Belridge Secondary College Performing Arts Centre
Dion Robeson

Belridge Secondary College Performing Arts Centre

Iredale pedersen hook architects as Architects

The Belridge Secondary College Performing Arts Centre transforms the drama of the interior into a dynamic and engaging exterior experience that shifts the audience from passive observer into excited and willing participant.

The original Belridge Secondary College Performing Arts Centre was designed by the Building Management Authority of Western Australia in 1994. iredale pedersen hook were engaged by the Department of Finance to add a new Performing Arts Theatre, renovate and extend the existing theatre, upgrade existing facilities and provide universal access.

photo_credit Dion Robeson
Dion Robeson

The addition extends from the school administration centre, bordered by an elevated grove of mature She-oak (Casuarinas) trees. Rather than view the restricted site size negatively, we optimistically embarked on a solution that would connect interior performances to the exterior, allowing the She-oak grove to act as a natural external auditorium and the sloping grass mound to become an alterative relaxed seating area with the building acting as a stage and cantilevered curtain.

photo_credit Dion Robeson
Dion Robeson

The entry is on a cross axis to the existing centre, stretching the experience of arriving and dramatically announcing the entry to the public. A cantilevered bio box doubles as a verandah an integrated art installation by Rick Gurney. Opposite sits a large bold blue object that confidently captures and reveals the spilling and elegance of flowing and falling rainwater.

photo_credit Dion Robeson
Dion Robeson

The school includes a strong dance program, the notion of synchronised and fluid bodies pushed to their extremity is reflected in the cantilevering building elements that elegantly taper, fold, float and drape providing shade and cover will an element of surprise.

photo_credit Dion Robeson
Dion Robeson

The steeply raking section references the existing (redundant) wind scoops with a sequence of light halos casting circular, angelical light on to the adjacent wall. A bronze backed mirror wall completes the orchestrated foyer sequence, a brief moment to gaze at ones-self in the context of others, and a response to the contemporary desire to find a selfie moment.

The entry to the new performance space is aligned on the cross axis of the existing space, the section rises and falls along this axis building expectation prior to the performance.

photo_credit Dion Robeson
Dion Robeson

In contrast to the foyer, the main performance space is restrained and focused, all attention is directed to the stage. Distractions of services is minimised, shadowed to the ceiling and out of view. A band of acoustic performing timber battens provides a subtle, tactile and warm backdrop to the performers, connecting performers and audience. Walls gently taper in and out without distraction, silently responding to acoustic desires.

photo_credit Dion Robeson
Dion Robeson

The design focuses on the capacity of architecture to enrich the experience of performances and to connect performers and audience . The architecture is confident but knows when to be silent, it embraces rich and tactile materials and textures and elevates the quality of our secondary school performance spaces to that of a community facility expectation. This is achieved with exceptional value for money and within a compressed timeframe of only 19 months from design commencement to construction completion.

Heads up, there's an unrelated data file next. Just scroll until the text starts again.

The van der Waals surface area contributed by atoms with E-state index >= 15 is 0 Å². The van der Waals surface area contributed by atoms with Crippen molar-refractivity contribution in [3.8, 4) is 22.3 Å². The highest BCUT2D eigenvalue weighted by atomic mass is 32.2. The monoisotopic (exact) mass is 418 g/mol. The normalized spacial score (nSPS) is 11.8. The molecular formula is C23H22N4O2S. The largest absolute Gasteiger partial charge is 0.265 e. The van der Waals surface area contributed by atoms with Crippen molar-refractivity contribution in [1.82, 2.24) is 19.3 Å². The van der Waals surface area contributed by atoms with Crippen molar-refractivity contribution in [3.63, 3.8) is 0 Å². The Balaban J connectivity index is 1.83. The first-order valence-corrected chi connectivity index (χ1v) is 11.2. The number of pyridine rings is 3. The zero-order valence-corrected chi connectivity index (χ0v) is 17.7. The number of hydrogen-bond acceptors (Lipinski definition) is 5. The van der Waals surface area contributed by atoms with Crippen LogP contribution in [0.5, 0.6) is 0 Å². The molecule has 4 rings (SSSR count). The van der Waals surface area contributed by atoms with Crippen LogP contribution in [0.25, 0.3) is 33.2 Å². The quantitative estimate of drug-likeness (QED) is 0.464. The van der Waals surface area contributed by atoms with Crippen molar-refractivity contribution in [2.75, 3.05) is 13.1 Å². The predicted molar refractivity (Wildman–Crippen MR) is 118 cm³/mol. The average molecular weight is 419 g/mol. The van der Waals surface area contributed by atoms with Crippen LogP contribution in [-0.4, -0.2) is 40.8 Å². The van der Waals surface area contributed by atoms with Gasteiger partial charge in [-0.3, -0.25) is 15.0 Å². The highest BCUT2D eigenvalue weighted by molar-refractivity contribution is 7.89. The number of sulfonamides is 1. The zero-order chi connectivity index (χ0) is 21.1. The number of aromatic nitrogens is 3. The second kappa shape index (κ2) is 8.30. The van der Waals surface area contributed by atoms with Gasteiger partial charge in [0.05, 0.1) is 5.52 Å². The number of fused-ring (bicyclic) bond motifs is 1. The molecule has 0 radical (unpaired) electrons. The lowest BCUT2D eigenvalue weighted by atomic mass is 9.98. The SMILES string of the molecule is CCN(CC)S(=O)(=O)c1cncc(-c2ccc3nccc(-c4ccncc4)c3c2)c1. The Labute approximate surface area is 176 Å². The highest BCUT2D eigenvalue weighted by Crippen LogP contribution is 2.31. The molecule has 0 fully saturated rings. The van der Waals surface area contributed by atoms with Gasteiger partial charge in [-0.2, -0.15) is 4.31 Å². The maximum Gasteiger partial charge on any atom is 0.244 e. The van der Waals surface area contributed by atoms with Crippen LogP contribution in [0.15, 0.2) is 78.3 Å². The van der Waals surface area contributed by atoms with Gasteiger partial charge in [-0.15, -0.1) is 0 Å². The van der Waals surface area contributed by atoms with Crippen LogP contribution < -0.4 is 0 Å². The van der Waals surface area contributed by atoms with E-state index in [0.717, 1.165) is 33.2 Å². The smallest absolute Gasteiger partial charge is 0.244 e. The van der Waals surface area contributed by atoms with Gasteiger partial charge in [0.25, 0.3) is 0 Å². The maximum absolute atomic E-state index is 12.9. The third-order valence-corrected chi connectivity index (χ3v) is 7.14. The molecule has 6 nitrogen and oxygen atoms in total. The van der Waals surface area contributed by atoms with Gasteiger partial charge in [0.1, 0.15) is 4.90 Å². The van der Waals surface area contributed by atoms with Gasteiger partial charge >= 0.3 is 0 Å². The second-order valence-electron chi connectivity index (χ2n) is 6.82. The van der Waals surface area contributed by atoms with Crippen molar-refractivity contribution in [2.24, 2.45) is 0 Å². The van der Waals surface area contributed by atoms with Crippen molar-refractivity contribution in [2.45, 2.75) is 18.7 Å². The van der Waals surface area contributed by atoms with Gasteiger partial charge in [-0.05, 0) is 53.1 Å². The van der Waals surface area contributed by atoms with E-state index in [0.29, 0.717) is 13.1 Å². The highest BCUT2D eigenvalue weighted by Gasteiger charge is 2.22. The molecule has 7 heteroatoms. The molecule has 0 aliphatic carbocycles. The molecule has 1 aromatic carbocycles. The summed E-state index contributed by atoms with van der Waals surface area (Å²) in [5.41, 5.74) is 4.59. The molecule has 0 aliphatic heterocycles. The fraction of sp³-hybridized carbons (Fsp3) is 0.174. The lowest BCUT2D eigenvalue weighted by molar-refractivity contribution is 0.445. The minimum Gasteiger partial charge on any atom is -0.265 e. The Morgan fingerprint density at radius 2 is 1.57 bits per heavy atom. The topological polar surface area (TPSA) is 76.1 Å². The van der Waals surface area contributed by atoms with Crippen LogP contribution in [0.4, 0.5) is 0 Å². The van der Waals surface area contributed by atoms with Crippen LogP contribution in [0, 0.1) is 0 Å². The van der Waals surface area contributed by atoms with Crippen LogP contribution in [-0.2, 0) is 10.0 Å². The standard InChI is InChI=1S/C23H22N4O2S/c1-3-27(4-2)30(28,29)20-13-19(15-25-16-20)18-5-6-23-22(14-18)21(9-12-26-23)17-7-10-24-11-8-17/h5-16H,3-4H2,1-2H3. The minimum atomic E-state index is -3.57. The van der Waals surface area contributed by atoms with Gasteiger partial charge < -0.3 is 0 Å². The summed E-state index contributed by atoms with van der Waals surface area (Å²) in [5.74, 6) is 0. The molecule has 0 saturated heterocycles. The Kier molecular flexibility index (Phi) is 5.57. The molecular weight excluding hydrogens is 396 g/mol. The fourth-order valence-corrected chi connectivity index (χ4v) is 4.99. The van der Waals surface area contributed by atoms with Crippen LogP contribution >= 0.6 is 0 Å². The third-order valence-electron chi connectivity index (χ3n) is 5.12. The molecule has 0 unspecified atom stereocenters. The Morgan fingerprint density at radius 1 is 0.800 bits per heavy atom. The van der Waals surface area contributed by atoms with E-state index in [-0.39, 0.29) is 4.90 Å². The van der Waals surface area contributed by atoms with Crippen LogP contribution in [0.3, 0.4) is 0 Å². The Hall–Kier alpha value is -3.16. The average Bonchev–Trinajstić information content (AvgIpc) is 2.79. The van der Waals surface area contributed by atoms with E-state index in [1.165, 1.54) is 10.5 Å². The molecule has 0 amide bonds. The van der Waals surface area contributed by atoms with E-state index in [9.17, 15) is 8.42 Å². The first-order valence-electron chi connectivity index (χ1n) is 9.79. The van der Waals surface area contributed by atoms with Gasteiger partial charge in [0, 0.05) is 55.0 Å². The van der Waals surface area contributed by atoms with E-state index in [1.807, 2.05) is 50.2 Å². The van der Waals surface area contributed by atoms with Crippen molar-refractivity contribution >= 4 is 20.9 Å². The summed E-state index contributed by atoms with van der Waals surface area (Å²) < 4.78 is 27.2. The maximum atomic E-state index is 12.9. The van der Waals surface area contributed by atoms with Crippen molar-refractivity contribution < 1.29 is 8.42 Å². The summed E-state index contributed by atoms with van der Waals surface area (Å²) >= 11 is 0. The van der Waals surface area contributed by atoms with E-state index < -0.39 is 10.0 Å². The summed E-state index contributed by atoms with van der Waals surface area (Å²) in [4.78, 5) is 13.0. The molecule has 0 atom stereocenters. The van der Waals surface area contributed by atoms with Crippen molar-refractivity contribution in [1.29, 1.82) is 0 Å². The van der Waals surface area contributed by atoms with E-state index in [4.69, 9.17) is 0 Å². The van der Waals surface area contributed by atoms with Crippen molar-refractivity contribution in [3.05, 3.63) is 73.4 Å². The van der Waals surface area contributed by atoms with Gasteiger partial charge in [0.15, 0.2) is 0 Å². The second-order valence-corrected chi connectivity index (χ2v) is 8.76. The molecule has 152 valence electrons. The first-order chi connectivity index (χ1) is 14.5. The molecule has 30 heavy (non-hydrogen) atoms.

photo_credit Dion Robeson
Dion Robeson

Lighting
Light is considered as an act of theatre, beginning with the backlit artwork announcing the facility to the neighbourhood.

Continuous strip lighting stretches the experience from outside to inside, building a refined drama, elongated in the bronze backed mirror.

Three circular lights project distinctive mystical halos that register the movement of the sun.

photo_credit Dion Robeson
Dion Robeson

Six bronze circular wall lights gathers ones gaze in a moment of nostalgia. This extends to the three lights designed by Alvar Aalto, the A110 pendant light, affectingly known as the ‘Hand Grenade’.

The main performance space creates diverse atmospheres, the architecture must support and interact, without distraction or competition. Here, lighting is purposely concealed, no longer is lighting as an object desirable.

photo_credit Dion Robeson
Dion Robeson

The green room embellishes a contemporary LED interpretation of the now obsolete individual bulbs.

Externally up-lights and downlights reveal the drama of architecture, from heroic cantilevers to finely detailed brickwork and metallic surfaces.

Team:
Client: Department of Finance and Department of Education Western Australia
Architectural Team: Adrian Iredale, Finn Pedersen, Martyn Hook, Mary McAree, Kim Valas, Tessa Ansell, Sion Bourne, Rebecca Hawkett, Amanda Hendry, Jason Lenard
Builder: McCorkell Construction  
Interior: iredale pedersen hook architects
Structural Engineer: Terpkos Engineering 
Art Installations: Rick Vermey 

photo_credit Dion Robeson
Dion Robeson
photo_credit Dion Robeson
Dion Robeson
photo_credit Dion Robeson
Dion Robeson
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